• Set expectations around what will be done with the learnings in the coming weeks or next cycle or time period
  • Allow time at the end for questions

Additionally, before the meeting, a signup sheet should be sent out and the people or teams that want to present should sign up for the meeting date and topic, with 2-3 teams presenting each meeting.


In terms of the meeting attendees, Jeff recommends inviting everyone at the organization, as a core purpose of Demo Days is to update and inform others about what your team is working on. Of course, this will be less feasible at corporations with thousands of people, in which case the invite list could be your team, a couple of other relevant peer teams, your boss, and their boss (for example). The ideal cadence is bi-weekly or monthly on Fridays for an hour (virtual or in-person), but can be adjusted to fit schedules, projects, and other needs. One specific example Jeff noted as a good time for the meeting was as an end of Sprint activity.

Jeff has found the meetings that work the best are ones with a meeting host or facilitator – this leads to more engagement and overall organization. The meeting host will help facilitate introductions, conversation, and transitions.

A sample Demo Days meeting format is:

  • Meeting facilitator kicks off and introduces the presenting team
  • Team presents for 5-10 minutes on the key work, progress, updates and learnings on their decided upon time frame (i.e. since the last meeting, on a project that recently concluded, etc.). Sample topics/questions to discuss could include:
    • What did your team work on during the last cycle/project/product?
    • What did you learn from it?
    • What are you going to do next and why?
  • Open up to Q&A and discussion with the rest of the attendees
  • Meeting facilitator introduces and presents next team
  • Repeat presentation and discussion steps until all signed up groups have presented or the scheduled meeting time slot is over

Outcomes and Deliverables

Jeff and I chatted about the outcomes and deliverables to come out of Demo Days. The number one thing he mentioned as an outcome of this meeting was progress, and awareness of that progress. By the end of the meeting, people are able to see the progress being made by other teams. The second outcome is learnings being shared with the other various teams within an organization. Psychological safety and mutual trust were something else he called out because multiple various teams are getting up, being transparent, sharing their work and processes, and not necessarily the end product.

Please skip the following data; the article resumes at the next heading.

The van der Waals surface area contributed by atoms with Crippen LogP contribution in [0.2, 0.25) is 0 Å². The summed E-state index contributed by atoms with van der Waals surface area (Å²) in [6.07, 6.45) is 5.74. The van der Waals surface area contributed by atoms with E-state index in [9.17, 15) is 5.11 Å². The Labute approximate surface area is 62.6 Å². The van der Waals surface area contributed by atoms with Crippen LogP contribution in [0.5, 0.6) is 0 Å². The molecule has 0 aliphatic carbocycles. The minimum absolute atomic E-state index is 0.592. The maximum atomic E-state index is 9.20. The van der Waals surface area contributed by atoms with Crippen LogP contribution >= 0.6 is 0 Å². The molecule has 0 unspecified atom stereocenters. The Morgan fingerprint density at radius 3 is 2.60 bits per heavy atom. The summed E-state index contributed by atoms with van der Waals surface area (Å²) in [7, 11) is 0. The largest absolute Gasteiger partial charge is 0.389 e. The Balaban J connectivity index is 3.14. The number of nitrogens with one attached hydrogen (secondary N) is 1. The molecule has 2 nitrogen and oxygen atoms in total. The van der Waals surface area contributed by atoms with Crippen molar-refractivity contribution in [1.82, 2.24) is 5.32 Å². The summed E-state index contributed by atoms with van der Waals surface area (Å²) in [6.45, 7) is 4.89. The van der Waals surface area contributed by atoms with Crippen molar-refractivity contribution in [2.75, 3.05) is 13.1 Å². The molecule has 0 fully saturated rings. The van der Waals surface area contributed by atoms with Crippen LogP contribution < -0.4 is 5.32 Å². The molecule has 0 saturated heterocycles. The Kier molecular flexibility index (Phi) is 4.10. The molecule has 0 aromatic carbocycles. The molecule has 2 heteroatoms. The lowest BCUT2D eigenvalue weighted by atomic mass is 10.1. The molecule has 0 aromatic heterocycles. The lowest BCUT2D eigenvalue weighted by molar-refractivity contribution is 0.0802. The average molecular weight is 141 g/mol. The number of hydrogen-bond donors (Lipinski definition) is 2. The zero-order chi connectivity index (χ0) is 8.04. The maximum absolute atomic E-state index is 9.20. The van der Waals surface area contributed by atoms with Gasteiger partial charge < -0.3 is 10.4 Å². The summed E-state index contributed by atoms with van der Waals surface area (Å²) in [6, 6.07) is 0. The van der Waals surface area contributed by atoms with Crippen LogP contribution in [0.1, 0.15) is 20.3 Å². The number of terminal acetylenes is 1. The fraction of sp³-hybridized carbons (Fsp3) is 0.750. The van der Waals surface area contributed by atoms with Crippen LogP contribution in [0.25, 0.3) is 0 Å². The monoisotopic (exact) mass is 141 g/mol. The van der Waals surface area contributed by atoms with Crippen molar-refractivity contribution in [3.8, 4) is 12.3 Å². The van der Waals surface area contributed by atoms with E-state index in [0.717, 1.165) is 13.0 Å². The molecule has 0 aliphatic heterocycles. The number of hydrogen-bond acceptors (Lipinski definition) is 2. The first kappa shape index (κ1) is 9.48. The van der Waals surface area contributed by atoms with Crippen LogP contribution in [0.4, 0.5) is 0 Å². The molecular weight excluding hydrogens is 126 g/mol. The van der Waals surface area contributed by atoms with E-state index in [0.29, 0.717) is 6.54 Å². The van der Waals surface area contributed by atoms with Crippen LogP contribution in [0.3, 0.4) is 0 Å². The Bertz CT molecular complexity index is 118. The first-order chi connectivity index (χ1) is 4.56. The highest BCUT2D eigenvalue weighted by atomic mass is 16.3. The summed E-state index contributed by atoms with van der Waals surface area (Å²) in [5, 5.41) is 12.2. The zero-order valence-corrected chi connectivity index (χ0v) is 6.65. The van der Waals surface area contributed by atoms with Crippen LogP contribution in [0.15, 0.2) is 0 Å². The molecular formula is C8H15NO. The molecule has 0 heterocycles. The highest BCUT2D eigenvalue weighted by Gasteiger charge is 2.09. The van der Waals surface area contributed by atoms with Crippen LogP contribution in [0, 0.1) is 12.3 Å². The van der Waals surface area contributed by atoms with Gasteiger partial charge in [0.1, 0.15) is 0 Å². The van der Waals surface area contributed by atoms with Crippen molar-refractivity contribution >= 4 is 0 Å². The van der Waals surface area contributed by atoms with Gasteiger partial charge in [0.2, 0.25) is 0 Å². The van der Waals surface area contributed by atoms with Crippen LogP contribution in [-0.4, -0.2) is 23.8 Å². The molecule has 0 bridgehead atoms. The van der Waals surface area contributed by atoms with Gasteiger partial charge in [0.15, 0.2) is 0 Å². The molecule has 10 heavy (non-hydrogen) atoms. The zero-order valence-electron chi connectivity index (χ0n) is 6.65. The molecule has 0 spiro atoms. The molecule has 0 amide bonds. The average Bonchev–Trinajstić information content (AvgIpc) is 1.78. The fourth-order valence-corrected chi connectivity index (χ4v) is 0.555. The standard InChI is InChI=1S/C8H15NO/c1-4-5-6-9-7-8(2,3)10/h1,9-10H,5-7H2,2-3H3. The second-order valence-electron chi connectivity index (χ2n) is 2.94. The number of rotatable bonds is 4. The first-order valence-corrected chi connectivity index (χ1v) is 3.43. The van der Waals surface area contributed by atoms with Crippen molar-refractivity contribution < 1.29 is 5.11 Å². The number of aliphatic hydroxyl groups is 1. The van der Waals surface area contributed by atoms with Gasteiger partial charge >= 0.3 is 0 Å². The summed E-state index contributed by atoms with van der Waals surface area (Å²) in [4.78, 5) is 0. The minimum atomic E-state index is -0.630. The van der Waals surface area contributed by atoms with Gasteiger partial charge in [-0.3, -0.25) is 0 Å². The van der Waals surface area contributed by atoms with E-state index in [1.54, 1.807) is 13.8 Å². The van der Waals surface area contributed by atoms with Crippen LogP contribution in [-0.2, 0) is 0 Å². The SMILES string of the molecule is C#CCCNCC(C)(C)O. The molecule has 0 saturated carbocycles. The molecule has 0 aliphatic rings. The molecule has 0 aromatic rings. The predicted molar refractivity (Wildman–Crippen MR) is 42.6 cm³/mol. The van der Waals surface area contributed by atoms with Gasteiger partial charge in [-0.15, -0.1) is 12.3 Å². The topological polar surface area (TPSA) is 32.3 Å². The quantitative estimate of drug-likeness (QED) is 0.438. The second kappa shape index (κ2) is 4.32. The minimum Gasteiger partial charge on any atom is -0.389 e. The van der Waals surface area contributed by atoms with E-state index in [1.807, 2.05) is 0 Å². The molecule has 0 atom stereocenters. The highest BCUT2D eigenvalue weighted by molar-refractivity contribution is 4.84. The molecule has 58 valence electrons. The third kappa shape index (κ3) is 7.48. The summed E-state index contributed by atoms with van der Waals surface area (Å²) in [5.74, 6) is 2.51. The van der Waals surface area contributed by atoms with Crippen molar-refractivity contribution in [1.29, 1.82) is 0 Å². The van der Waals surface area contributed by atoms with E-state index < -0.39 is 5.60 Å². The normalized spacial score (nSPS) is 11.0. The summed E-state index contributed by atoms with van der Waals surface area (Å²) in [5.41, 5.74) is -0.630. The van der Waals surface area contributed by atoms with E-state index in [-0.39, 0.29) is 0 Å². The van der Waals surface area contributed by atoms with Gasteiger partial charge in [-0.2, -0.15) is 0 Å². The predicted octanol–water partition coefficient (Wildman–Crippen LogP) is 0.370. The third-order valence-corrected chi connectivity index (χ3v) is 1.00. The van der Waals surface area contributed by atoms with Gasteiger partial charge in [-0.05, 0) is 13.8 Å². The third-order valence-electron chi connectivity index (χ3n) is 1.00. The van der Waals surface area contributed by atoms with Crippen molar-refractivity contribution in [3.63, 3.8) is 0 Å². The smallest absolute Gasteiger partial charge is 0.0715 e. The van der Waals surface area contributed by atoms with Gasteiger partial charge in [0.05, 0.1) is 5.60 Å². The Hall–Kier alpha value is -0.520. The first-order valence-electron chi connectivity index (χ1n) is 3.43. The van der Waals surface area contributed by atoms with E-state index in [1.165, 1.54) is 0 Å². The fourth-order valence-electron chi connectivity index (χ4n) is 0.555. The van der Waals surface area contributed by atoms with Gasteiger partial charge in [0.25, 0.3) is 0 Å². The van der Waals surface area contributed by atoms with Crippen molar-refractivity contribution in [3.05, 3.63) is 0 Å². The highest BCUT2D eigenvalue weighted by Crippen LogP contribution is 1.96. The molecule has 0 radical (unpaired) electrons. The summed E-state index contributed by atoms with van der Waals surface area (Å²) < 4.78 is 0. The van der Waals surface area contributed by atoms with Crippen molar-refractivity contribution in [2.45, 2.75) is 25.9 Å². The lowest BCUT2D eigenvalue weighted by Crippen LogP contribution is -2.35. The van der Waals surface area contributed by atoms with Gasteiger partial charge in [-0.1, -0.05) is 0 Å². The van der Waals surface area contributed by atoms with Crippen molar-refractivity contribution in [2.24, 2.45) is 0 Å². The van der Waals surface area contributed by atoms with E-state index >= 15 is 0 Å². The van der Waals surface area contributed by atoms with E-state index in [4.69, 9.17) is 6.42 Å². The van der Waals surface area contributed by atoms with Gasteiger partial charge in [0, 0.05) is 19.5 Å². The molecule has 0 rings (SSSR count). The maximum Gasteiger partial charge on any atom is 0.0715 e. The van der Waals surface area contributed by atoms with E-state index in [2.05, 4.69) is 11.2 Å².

The Uniqueness and the Risks

I asked Jeff what makes this meeting unique: 

“This should be a fun meeting. This should be people showing off their work. This should be people laughing at themselves. This is an opportunity to showcase more than just code. You can show designs. You can show experiments. You can show analytics reports. You can show videos from user interviews. You can show experiments that you ran. To me, all of that is really fun and unique about this. There’s some real opportunity to show all the different stuff that goes into building products and services,” he said.

We also discussed potential pitfalls and risks of this meeting. He mentioned the importance of knowing your audience. For example, if the teams presenting in a given week are going to be presenting on lines of code, there’s the necessary element of setting expectations with the rest of the attendees and letting them know ahead of time so they can plan accordingly (or not attend that specific session).

The Value in Demo Days

We ended our conversation by discussing what makes Jeff most proud about this meeting. He says it’s the fact that he’s done Demo Days meetings with so many different types of teams (leadership, innovation, product development, etc.) and after a few cycles, the conversations get better and everyone starts to truly value and look forward to the meetings. “So this starts to really build much better conversations broadly, across the organizations, because people are up there being honest, on stage on a bi-weekly basis. And I’m super proud of that.”